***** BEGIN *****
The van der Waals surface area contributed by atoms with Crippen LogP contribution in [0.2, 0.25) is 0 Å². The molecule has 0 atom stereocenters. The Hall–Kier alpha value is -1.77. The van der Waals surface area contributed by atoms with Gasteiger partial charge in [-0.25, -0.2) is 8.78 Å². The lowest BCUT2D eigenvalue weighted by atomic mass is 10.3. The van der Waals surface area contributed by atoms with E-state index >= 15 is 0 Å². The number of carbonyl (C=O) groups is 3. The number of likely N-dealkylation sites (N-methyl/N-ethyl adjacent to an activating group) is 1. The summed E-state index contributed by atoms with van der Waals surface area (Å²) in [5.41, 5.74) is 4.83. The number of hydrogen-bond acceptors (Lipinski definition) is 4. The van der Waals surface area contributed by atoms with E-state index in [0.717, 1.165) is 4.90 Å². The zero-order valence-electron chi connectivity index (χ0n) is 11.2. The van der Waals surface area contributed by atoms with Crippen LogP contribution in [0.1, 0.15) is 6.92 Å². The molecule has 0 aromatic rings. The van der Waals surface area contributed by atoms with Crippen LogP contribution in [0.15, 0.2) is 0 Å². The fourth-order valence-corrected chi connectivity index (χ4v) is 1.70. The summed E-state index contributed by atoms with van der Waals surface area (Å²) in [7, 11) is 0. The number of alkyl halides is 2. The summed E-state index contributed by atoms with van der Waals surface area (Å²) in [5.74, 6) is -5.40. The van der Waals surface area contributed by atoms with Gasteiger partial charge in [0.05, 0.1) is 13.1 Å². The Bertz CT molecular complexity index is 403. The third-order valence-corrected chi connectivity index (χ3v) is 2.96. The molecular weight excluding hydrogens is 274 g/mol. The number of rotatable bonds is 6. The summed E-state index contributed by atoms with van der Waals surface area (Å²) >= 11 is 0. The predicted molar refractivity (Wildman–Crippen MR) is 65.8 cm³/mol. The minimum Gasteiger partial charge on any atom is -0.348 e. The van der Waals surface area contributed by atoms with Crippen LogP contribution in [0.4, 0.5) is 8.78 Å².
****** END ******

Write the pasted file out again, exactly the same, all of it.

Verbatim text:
The van der Waals surface area contributed by atoms with Crippen LogP contribution in [0.2, 0.25) is 0 Å². The molecule has 0 atom stereocenters. The Hall–Kier alpha value is -1.77. The van der Waals surface area contributed by atoms with Gasteiger partial charge in [-0.25, -0.2) is 8.78 Å². The lowest BCUT2D eigenvalue weighted by atomic mass is 10.3. The van der Waals surface area contributed by atoms with E-state index >= 15 is 0 Å². The number of carbonyl (C=O) groups is 3. The number of likely N-dealkylation sites (N-methyl/N-ethyl adjacent to an activating group) is 1. The summed E-state index contributed by atoms with van der Waals surface area (Å²) in [5.41, 5.74) is 4.83. The number of hydrogen-bond acceptors (Lipinski definition) is 4. The van der Waals surface area contributed by atoms with E-state index in [0.717, 1.165) is 4.90 Å². The zero-order valence-electron chi connectivity index (χ0n) is 11.2. The van der Waals surface area contributed by atoms with Crippen LogP contribution in [0.1, 0.15) is 6.92 Å². The molecule has 0 aromatic rings. The van der Waals surface area contributed by atoms with Crippen LogP contribution in [0.15, 0.2) is 0 Å². The fourth-order valence-corrected chi connectivity index (χ4v) is 1.70. The summed E-state index contributed by atoms with van der Waals surface area (Å²) in [7, 11) is 0. The number of alkyl halides is 2. The summed E-state index contributed by atoms with van der Waals surface area (Å²) in [5.74, 6) is -5.40. The van der Waals surface area contributed by atoms with Gasteiger partial charge in [0.05, 0.1) is 13.1 Å². The Bertz CT molecular complexity index is 403. The third-order valence-corrected chi connectivity index (χ3v) is 2.96. The molecular weight excluding hydrogens is 274 g/mol. The number of rotatable bonds is 6. The summed E-state index contributed by atoms with van der Waals surface area (Å²) >= 11 is 0. The predicted molar refractivity (Wildman–Crippen MR) is 65.8 cm³/mol. The minimum Gasteiger partial charge on any atom is -0.348 e. The van der Waals surface area contributed by atoms with Crippen LogP contribution in [0.4, 0.5) is 8.78 Å².